The IRS has some standard tax penalties. If you ignore them, they can stack up quickly. The good news is that there are several ways you may be able to get the IRS to waive all or part of the penalties.
First, let’s look at the most common IRS tax penalties.
Failure to File Penalty
If you don’t file your return or file it on time, you are subject to a penalty of 5% of the unpaid taxes for each month that the return is late. Even worse, the penalty starts the day after the returns are due. It does cap at a maximum of 25 percent of your unpaid taxes.
Plus, if your return is filed more than 60 days after thedeadline, it is also subject to a minimum late filing penalty that is the lesser of either 100 percent of the tax required to be shown on the return that was not paid on time, or a specified dollar amount that has been set by the IRS. (That’s announced each year)
Avoid the failure to file penalty by filing your return, even if you can’t pay your taxes right now.
Failure to pay
Right along with the failure to file penalty is the failure to pay penalty. If you don’t pay your taxes by 4/15/2020, the penalty is 0.5% of taxes each month. If you file for an extension, you don’t need to file right away, but 90% of the taxes are still due to be paid by the 4/15/2020 deadline.
At 0.5% per month, that comes to 6% per year. Compare that to a credit card rate, and that’s pretty cheap money. I have clients who purposely underpay taxes so they can use the money in their businesses. There is a day of reckoning, of course, when you need to catch that up.
Failure to pay sufficient estimated tax
This penalty applies to people who did not pay a sufficient amount in taxes throughout the year.
According to the IRS, penalties are calculated separately for each required installment, based on the number of days late, multiplied by the effective interest rate for the installment period. The penalty is applied to what you should have paid.
It gets complicated, though, when you have ownership in pass-through entities such as an S Corporation or a partnership. You may not receive any distributions until the end of the year so you don’t have cash to pay estimated taxes. You may not even know if there will be income that will be attributable to you. The IRS does allow you to adjust the calculation for estimated tax penalty, though, to account for such things.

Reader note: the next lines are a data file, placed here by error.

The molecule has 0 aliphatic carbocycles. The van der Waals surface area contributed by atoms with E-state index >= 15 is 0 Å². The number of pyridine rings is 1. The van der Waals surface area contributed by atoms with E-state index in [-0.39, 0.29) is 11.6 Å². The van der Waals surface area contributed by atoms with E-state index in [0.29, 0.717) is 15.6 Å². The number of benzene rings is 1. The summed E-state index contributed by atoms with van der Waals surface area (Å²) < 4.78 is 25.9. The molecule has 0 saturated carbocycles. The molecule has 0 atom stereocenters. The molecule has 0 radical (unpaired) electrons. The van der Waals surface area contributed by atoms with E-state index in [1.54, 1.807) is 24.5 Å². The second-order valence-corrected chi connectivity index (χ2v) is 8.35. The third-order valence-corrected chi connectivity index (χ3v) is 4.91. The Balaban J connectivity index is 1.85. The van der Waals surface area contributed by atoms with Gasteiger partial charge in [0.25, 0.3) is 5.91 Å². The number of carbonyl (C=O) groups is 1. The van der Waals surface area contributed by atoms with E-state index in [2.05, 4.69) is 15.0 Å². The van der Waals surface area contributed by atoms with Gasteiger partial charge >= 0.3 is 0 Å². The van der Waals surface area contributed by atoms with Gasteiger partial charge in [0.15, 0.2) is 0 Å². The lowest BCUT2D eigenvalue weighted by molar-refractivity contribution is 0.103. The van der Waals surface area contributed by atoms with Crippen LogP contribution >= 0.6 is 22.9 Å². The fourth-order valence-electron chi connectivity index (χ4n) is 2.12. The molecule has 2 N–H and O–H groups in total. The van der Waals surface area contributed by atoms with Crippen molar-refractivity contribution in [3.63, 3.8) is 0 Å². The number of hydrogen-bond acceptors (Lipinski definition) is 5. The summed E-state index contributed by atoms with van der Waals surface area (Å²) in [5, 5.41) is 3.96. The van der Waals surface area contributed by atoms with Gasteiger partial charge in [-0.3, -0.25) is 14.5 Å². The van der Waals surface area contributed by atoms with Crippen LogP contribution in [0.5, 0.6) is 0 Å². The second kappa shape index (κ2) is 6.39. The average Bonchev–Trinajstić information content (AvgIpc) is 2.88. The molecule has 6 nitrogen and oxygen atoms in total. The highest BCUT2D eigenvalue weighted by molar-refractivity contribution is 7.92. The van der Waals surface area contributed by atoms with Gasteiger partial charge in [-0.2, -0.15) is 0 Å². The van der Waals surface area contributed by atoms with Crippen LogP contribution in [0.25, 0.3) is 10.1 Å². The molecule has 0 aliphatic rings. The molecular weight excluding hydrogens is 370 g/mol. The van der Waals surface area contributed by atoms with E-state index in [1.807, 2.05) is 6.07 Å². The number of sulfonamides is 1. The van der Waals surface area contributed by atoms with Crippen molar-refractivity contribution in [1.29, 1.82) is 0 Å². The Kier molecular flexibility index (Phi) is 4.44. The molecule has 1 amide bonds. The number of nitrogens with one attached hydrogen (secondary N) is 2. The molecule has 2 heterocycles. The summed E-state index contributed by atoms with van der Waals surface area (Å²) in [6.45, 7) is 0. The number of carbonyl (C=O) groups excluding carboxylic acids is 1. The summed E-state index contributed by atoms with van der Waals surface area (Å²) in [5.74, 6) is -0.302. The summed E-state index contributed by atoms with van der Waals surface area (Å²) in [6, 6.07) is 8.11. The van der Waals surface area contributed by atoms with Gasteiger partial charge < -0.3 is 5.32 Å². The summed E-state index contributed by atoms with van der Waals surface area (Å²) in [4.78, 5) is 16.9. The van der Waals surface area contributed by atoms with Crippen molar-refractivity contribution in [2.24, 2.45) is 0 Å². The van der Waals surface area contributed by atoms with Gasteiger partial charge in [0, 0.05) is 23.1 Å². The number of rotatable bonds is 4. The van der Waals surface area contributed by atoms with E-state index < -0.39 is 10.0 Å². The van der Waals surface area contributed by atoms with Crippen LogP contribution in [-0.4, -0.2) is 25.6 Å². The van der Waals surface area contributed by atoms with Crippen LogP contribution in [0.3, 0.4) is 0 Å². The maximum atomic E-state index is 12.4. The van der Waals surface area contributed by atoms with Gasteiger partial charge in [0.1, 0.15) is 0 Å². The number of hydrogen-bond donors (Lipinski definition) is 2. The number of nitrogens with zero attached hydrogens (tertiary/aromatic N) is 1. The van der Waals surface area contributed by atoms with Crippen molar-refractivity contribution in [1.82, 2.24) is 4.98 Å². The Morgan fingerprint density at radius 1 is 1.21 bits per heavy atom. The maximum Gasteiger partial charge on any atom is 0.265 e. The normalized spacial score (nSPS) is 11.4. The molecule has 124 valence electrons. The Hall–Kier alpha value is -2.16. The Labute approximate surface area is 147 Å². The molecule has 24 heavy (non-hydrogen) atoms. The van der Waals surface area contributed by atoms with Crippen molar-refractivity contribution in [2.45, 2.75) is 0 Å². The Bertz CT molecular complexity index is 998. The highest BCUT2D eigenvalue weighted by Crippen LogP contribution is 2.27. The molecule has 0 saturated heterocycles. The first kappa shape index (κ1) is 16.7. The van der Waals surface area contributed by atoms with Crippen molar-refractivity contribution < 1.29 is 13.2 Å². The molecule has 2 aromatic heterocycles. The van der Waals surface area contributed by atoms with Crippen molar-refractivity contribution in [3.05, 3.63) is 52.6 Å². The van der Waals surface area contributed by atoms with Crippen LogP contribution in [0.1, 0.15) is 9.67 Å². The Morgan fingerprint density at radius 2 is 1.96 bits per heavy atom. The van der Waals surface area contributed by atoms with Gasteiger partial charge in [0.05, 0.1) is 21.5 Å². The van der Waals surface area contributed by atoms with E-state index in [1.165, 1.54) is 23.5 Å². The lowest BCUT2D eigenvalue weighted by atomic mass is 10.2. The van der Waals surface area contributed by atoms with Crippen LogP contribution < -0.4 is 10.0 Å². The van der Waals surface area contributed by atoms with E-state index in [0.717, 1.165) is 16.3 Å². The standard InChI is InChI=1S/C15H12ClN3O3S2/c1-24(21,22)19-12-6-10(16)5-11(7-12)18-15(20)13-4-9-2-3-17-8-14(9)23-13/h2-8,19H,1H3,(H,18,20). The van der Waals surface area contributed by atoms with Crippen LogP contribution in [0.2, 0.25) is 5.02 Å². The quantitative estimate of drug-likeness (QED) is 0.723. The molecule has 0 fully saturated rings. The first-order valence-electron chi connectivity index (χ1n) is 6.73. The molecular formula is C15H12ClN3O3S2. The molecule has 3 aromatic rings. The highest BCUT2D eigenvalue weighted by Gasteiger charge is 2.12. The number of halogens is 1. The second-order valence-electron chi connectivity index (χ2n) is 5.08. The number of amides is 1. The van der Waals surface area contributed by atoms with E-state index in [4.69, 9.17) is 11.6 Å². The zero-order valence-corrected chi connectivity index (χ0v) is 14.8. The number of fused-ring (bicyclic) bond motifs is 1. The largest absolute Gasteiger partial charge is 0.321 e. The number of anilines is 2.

How to Get Your Penalties Waived
The IRS will consider any sound reason for failing to file a tax return, make a deposit, or pay tax when due. If they accept those, they may waive all or part of the penalty. The IRS’s definition of “sound reason” includes:
Fire, casualty, or natural disaster,
Inability to obtain records, Death, serious illness, incapacitation or unavoidable absence of the taxpayer or a member of the taxpayer’s immediate family, or
Any other reason which establishes that you used all ordinary business care.
You do need to have facts that substantiate your claim for reasonable cause for not filing or paying on time. This would include explaining what happened and when it happened. Why did this prevent you from filing your return or paying on time? Once your circumstances changed, what actions did you take to file and/or pay your taxes?
Another option for tax waiver is under the “first time penalty abatement” rule. These are usually applicable for businesses. You may qualify if the following are true:
There are strategies for combining penalties from multiple years to get a waiver of all or most of them. This is where you need a sophisticated and experienced tax professional helping you.
If you need help with tax filings or tax negotiations, please give us a call. We have experienced experts in our group who have proven track records working with cases just like yours.